“What is the right level of inventory to carry?”
Inherently this oft-asked question is directed toward inventory optimization. The supply chain executive, in this case, is typically looking to “right-size” their inventory carry. Their motivation may be their own initiative. However, it is often due to a corporate edict that identifies with fiscal P&L pressures usually associated with the P&L asset line item of inventory carry.
Inventory optimization is typically and most easily enabled through a software solution (and how one selects such a software solution is a topic for a separate discussion) but will the software solution in itself enable inventory optimization? More so, will inventory optimization by itself lead to fixing the inventory position once and for all?
One can argue that inventory optimization is a symptom of the need for a more extensive assessment. I am by no means saying the planning process is broken as soon as one hears of the need for inventory optimization, but several other aspects may need to be assessed to enable the proper leverage for inventory optimization. One may see some benefits to undertaking inventory optimization short-term, as a stand-alone activity, but a holistic approach will provide better and more long-term benefits.
At. St. Onge Company, we define this holistic approach as inventory planning management, and it typically includes several sub-areas – all of them inter-related and of which inventory optimization is just one sub-area. Said differently, inventory planning management is not one activity but a set of activities for a mature supply chain planning organization to undertake.
We’ll start with the already identified sub-area of inventory planning management, which is inventory optimization. The process, frequency, and use of technology around inventory optimization is an element that defines the overall maturity of inventory management at an organization.
Let’s reflect on some of the other aspects of inventory planning management.
True inventory management starts with an overall SKU portfolio assessment. This is a key enabler in inventory management and usually leads to a fair understanding of whether all items genuinely need to be stocked (or are there SKU candidates that can be rationalized/SKU portfolio pruned), and what is the overall value proposition for inventory planning management.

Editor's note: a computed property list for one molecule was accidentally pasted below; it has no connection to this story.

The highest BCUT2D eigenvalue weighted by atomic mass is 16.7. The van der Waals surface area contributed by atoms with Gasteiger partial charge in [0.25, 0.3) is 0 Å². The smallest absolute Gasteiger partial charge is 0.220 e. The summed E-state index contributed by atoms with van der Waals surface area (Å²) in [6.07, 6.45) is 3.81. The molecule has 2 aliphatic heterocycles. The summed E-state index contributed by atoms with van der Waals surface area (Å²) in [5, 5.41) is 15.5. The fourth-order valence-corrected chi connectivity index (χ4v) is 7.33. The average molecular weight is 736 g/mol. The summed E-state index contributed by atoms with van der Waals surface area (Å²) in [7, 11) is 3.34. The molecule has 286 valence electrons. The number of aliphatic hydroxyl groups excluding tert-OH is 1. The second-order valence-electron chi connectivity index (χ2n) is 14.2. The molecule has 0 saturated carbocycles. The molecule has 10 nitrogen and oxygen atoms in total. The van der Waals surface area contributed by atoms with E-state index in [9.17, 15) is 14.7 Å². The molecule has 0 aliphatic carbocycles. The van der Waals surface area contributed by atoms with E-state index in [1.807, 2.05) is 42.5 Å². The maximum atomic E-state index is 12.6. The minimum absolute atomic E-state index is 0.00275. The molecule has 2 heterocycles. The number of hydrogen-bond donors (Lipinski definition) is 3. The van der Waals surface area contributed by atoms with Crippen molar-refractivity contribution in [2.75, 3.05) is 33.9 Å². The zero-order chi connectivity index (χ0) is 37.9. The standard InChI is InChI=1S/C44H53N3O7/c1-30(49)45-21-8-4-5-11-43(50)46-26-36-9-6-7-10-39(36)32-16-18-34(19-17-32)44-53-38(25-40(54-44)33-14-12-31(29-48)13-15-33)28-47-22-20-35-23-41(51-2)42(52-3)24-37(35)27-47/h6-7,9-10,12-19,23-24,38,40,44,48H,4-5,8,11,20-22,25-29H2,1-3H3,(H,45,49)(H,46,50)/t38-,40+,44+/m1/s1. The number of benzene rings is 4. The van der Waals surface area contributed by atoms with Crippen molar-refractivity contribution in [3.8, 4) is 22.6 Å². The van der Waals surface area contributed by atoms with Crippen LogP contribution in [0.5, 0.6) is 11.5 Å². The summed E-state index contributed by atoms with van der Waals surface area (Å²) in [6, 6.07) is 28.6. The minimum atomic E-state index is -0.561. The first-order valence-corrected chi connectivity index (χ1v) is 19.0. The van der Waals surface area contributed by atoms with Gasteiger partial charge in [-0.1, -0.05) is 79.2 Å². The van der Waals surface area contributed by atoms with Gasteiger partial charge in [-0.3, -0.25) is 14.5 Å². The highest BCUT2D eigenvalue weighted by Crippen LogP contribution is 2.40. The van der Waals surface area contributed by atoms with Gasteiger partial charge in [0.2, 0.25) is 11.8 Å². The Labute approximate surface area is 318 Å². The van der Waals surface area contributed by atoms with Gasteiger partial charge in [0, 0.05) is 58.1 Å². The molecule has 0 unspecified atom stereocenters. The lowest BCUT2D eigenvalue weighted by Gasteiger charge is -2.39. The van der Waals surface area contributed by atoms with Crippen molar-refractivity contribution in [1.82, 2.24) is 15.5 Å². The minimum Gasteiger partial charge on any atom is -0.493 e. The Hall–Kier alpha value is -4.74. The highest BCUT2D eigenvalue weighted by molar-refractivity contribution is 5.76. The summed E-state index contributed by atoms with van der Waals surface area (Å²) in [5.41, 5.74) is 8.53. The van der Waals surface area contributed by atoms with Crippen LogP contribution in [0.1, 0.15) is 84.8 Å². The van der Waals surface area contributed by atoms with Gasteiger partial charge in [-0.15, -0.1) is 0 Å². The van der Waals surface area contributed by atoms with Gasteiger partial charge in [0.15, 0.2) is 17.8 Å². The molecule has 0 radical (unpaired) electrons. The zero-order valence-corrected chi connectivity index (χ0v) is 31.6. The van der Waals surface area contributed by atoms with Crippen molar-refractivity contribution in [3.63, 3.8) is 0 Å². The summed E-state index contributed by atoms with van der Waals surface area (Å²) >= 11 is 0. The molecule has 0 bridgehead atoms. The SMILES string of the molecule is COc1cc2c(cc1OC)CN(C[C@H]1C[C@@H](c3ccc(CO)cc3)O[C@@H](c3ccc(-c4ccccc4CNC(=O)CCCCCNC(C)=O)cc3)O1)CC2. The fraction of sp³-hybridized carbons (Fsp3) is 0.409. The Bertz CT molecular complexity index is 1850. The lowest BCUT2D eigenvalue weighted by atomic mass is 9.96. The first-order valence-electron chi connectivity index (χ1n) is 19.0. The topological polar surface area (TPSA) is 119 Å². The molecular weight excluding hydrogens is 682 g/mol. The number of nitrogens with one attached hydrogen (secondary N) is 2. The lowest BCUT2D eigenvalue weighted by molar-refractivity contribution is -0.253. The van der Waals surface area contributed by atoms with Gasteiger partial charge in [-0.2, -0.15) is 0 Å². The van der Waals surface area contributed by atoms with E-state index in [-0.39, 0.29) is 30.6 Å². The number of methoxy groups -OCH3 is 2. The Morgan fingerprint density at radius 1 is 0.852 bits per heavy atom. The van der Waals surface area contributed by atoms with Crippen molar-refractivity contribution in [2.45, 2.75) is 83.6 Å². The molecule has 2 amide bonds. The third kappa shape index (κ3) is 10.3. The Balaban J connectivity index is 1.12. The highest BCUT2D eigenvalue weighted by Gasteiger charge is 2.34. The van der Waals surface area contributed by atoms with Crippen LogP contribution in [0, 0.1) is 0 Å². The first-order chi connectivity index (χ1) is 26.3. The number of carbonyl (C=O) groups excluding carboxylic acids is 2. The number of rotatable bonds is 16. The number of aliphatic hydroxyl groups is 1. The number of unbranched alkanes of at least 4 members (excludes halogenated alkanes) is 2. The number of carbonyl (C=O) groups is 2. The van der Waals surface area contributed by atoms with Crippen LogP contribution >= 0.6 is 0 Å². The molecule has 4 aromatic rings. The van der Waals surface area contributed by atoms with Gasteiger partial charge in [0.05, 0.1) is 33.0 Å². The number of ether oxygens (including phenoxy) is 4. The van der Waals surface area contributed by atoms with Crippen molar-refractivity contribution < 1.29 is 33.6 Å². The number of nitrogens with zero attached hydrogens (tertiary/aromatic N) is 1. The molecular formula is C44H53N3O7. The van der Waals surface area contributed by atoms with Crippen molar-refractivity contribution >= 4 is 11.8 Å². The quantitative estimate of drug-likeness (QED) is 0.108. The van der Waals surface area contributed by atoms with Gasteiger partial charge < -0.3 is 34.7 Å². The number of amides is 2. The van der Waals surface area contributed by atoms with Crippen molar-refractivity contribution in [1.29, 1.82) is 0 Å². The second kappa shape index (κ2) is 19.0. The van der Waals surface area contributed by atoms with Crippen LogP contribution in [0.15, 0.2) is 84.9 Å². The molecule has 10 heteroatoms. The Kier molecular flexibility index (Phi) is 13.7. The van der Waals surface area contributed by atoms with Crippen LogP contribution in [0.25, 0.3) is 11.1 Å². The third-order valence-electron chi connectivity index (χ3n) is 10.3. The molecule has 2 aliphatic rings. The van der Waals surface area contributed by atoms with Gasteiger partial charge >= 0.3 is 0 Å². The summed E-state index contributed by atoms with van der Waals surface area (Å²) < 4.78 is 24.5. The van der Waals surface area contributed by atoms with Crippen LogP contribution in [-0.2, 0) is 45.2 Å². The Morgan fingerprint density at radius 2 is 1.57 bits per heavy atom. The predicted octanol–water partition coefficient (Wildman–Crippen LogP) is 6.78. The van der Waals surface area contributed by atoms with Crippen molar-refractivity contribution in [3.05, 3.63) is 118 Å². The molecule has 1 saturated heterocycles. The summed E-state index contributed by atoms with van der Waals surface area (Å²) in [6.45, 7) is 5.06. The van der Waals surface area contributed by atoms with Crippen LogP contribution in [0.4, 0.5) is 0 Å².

Another critical enabler is demand characterization (which is partly driven by SKU portfolio analytics). Every SKU has differing demand characteristics, allowing for inventory planning to be undertaken differently to impact the inventory stock position.
The behavior of SKUs in the SKU lifecycle presents another key enabler to inventory planning and inventory management and provides input to inventory optimization coupled with service differentiation concepts (what service level should I use?).
Couple this with a multi-echelon supply chain model, or one where a hub-and-spoke network configuration is envisioned, and the ability of inventory management methods to influence optimized levels of inventory becomes further evident. These techniques alone have a significant impact not just on inventory stock position but also on specific tasks and work-effort impact related to supply planning and replenishment planning. An alternate consideration to drive the importance of this is the centralization of a product category or a subset of SKUs – a favorite being slow-moving SKUs. Yes, one can quantify the quantitative benefits of optimized inventory through centralization, but a comprehensive approach to inventory management would further allow for an appreciation of the work-effort reduction in supply planning and replenishment planning. If you ask how to figure out which SKUs to centralize, the answer goes back to the inter-related set of portfolio assessment activities and demand characterization; it’s all a cyclical wheel of inter-related activities.
We haven’t yet talked of all the other considerations of promotions and special events, MRP, DRP, capacity considerations, working capital considerations, sales and operations planning, integrated business planning, business performance planning, amongst several others … and my word processor is prompting that I am past the word limit of a blog entry.
My hope, though, through this short discussion, is to encourage all supply chain executives tasked with optimizing inventory to be willing to step back and undertake a comprehensive review of the methods, processes, people-capability, systems, technologies, and interfacing considerations that allow inventory optimization leverage to be created for a competitive and sustainable go-forward success – which we at St. Onge call inventory planning management!
—Aman Sapra, St. Onge Company